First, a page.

Canada's inflation rate dipped last month despite a surge at the gas pumps, as food prices retreated, Statistics Canada reported.
The statistical agency said its Consumer Price Index 12-month inflation rate was 1.5 per cent in May, down from 1.7 per cent in April. On a month-over-month basis, the CPI rose 0.4 per cent, due largely to a 4.1-per-cent jump in gasoline prices, but gas prices were nevertheless actually down 7.1 per cent from a year earlier.
The core measure of inflation, which excludes the eight most volatile components including many food and energy items, was 2.1 per cent year over year, down slightly from 2.2 per cent in April. Core CPI rose 0.3 per cent month over month.
Inflation excluding energy was 1.9 per cent year over year.
Food prices dipped 0.3 per cent in the month, but were still up 1.8 per cent from a year earlier. The year-over-year gain in food was the smallest in more than two years, as the inflationary effects of past declines in the Canadian dollar have begun to fade from grocery prices.
Stastcan noted in particular that prices for fresh fruit and fresh vegetables – both of which are heavily imported, and thus highly sensitive to currency fluctuations – eased in May.
"Inflation remains muted, but if energy prices hold onto their gains – let alone make further headway – we'll be above 2 per cent toward the end of the year," Canadian Imperial Bank of Commerce economist Nick Exarhos said in a research note.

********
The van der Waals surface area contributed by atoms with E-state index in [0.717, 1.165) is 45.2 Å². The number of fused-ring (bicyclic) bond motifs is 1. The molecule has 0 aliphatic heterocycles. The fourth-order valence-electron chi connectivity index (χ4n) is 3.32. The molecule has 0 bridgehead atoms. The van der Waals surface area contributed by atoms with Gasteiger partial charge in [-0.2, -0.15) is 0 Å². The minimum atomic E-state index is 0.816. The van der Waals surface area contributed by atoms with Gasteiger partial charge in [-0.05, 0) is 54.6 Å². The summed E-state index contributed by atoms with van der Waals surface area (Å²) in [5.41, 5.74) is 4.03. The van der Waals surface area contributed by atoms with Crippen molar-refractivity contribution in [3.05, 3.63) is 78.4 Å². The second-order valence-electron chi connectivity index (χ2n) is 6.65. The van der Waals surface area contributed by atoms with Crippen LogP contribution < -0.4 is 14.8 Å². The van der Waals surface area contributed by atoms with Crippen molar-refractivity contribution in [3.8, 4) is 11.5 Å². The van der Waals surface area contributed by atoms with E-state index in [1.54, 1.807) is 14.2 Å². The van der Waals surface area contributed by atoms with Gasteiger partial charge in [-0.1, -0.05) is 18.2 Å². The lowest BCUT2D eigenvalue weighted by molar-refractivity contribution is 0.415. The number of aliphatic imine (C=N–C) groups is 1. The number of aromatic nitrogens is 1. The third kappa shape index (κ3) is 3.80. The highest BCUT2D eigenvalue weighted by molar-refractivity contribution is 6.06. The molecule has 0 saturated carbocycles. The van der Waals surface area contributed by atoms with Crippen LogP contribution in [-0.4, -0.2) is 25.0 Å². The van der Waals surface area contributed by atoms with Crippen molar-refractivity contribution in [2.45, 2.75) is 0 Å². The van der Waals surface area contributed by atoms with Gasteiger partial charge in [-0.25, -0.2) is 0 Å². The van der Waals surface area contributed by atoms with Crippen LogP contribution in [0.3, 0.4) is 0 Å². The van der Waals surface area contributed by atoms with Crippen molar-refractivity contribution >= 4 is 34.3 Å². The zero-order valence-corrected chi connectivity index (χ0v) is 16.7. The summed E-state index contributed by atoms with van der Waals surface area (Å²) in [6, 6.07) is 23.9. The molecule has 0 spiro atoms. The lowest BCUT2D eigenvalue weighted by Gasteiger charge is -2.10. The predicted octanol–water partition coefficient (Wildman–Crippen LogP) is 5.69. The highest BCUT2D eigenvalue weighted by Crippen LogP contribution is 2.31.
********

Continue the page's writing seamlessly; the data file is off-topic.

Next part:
The core measure, which serves as the Bank of Canada's operating guide in tracking the economy's underlying inflation trend when setting interest-rate policy, has now been above the central bank's 2-per-cent inflation target for three straight months, and 20 of the past 22 months. However, the bank has long attributed the slightly above-target readings to the temporary effects of the Canadian currency's sharp decline, and it has argued that true underlying inflation excluding these effects is well below 2 per cent.
"Inflation is not the primary concern of the Bank of Canada, as core inflation continues to bounce along the mid-point of its 1-3 per cent target range," Toronto-Dominion Bank senior economist Leslie Preston said in a report. "Canada's economy continues to work through the difficult adjustment to the oil price collapse, and the current stimulative stance of monetary policy remains warranted."
Statscan said shelter costs edged up 0.1 per cent in May from April, and were up 1.4 per cent year over year. Clothing and footwear prices were unchanged in the month, and up 1.1 per cent from a year earlier, snapping a string of four straight year-over-year declines, due largely to a spike in women's clothing.
By province, Ontario had the highest year-over-year inflation rate, at 1.9 per cent, followed by British Columbia and Manitoba at 1.7 per cent – reflecting the relatively strong economic growth in each of those provinces. Quebec's inflation rate was the lowest in the country, at 0.7 per cent, following by New Brunswick at 1.1 per cent and Saskatchewan at 1.2 per cent. The country's two most oil-heavy provinces, Alberta and Newfoundland, both had inflation rates of 1.5 per cent.
On a seasonally adjusted basis, CPI rose 0.2 per cent in May from April, matching April's gain, Statscan said.